Manitoba to prioritize restaurant employees, grocery store workers for COVID-19 vaccines

Click to play video: 'Manitoba to prioritize restaurant employees, grocery store workers for COVID-19 vaccines'
Manitoba to prioritize restaurant employees, grocery store workers for COVID-19 vaccines
WATCH: Dr. Joss Reimer, head of the province's vaccine task force said Wednesday the province will reveal a list of high-risk geographic areas Friday, and anyone 18 and over living in those areas will also be eligible. – Apr 21, 2021

The Manitoba government is expanding its COVID-19 vaccine program to prioritize first responders, teachers and other front-line workers.

In addition to the province’s current age-based criteria for the general population, front-line police officers and firefighters of all ages are now eligible to book a shot, health officials announced Wednesday. That’s about 7,100 people.

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The province also plans to reveal a list of high-risk geographic areas on Friday, and anyone 18 and over living in those areas will also be eligible. The hot zones will be determined by more than just recent COVID-19 case counts.

“We’re also going to be including … population density, proportion of racialized populations, the average income of that geography, and an assessment of housing in that geography,” Dr. Joss Reimer, medical lead of the province’s vaccine effort, said Wednesday.

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Click to play video: 'Manitobans 40 and over can now access AstraZeneca COVID-19 vaccine'
Manitobans 40 and over can now access AstraZeneca COVID-19 vaccine

People who don’t live in the high-risk zones, but who work in the area in certain jobs that involve contact with the public, will also be eligible.

The list includes restaurant workers, grocery and convenience store clerks, gas station employees and people who work in schools and childcare centres.

Other workers, such as transit drivers, have asked for priority status. Reimer said that could happen later on.

Read more: Manitoba well behind North Dakota in race to herd immunity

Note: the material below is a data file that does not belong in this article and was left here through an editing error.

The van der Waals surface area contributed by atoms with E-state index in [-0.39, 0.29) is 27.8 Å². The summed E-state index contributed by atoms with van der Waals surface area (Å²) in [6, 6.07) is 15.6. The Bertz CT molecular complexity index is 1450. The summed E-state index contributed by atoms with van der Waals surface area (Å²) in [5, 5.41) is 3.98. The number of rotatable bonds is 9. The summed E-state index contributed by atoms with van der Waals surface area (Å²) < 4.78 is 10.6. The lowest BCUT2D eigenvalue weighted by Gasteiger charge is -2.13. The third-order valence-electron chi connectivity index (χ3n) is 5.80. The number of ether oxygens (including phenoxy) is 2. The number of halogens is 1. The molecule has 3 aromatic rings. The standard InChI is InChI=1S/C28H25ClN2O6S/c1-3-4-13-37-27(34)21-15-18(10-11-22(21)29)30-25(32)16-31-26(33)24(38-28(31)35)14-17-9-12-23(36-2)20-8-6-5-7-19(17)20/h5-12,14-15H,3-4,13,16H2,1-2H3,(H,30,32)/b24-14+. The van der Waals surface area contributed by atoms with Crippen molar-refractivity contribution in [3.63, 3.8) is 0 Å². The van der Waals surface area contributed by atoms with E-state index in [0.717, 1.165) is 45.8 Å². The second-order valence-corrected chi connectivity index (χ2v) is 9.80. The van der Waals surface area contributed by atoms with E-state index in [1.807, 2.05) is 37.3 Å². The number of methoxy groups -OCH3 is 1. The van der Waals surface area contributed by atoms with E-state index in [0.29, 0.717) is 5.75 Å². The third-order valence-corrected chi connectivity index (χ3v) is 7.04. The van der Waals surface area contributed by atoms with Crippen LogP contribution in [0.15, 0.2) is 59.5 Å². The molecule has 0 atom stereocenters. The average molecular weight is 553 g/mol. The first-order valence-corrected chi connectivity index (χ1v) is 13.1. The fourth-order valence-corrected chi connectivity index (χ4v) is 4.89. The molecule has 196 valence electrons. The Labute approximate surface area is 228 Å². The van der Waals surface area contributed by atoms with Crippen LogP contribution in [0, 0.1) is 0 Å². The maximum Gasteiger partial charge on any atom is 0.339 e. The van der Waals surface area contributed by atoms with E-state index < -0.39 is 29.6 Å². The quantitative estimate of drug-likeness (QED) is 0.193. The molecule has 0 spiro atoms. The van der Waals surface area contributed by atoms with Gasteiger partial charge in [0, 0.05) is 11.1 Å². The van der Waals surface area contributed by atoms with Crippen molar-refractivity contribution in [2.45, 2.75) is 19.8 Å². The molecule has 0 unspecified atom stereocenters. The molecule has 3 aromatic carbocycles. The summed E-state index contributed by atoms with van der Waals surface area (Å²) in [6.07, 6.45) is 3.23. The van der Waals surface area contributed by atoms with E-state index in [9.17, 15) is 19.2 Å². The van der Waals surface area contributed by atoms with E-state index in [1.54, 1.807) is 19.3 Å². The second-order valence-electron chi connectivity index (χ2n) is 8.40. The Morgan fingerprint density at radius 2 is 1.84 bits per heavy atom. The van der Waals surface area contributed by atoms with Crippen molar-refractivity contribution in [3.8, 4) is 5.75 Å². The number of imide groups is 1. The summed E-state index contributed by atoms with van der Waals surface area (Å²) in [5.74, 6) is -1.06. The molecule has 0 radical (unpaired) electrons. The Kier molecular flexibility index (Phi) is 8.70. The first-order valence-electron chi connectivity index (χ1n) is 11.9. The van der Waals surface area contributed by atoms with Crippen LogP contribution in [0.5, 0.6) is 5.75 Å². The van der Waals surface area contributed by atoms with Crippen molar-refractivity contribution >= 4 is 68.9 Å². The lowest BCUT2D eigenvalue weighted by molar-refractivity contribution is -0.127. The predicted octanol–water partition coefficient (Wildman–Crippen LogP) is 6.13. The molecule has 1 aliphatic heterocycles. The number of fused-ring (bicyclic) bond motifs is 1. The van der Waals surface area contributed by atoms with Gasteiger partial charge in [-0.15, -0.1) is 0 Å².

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“As the number of doses we have available expands, we do have the option of including (more) workers in the future,” she said.

Click to play video: 'Vaccine supply ramping up'
Vaccine supply ramping up

Meanwhile the province on Wednesday dropped the age requirements for those eligible to be vaccinated at super sites and pop-up clinics to include anyone 50 and older and First Nation people aged 30 and older.

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Earlier this week, eligibility for the AstraZeneca vaccine available at doctor’s offices and pharmacies was expanded to include anyone 40 and older.

While the province had originally hoped to have all Manitobans over the age of 18 who want a shot vaccinated by as early as mid-May, health officials said Wednesday with volatility in the supply of the Moderna vaccine, they now expect to have reached that goal by the first or second week of June.

The latest numbers provided by the province show a total of 521,910 doses of vaccine have been delivered to Manitoba since December.

As of Tuesday, 364,389 shots have been administered, including 293,995 first doses and 70,394 second doses, according to provincial data.

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Manitoba has not seen the same recent surge in COVID-19 cases as Ontario and Alberta, but daily case counts have risen in recent weeks above the 100 mark.

Health officials reported 164 new cases of the virus Wednesday. Two earlier cases were removed due to data correction, for a net increase of 162. The province also reported one death — a man in his 50s from the Northern health region.

–With files from Shane Gibson

Questions about COVID-19? Here are some things you need to know:

Symptoms can include fever, cough and difficulty breathing — very similar to a cold or flu. Some people can develop a more severe illness. People most at risk of this include older adults and people with severe chronic medical conditions like heart, lung or kidney disease. If you develop symptoms, contact public health authorities.

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To prevent the virus from spreading, experts recommend frequent handwashing and coughing into your sleeve. They also recommend minimizing contact with others, staying home as much as possible and maintaining a distance of two metres from other people if you go out. In situations where you can’t keep a safe distance from others, public health officials recommend the use of a non-medical face mask or covering to prevent spreading the respiratory droplets that can carry the virus. In some provinces and municipalities across the country, masks or face coverings are now mandatory in indoor public spaces.

For full COVID-19 coverage from Global News, visit our coronavirus page.

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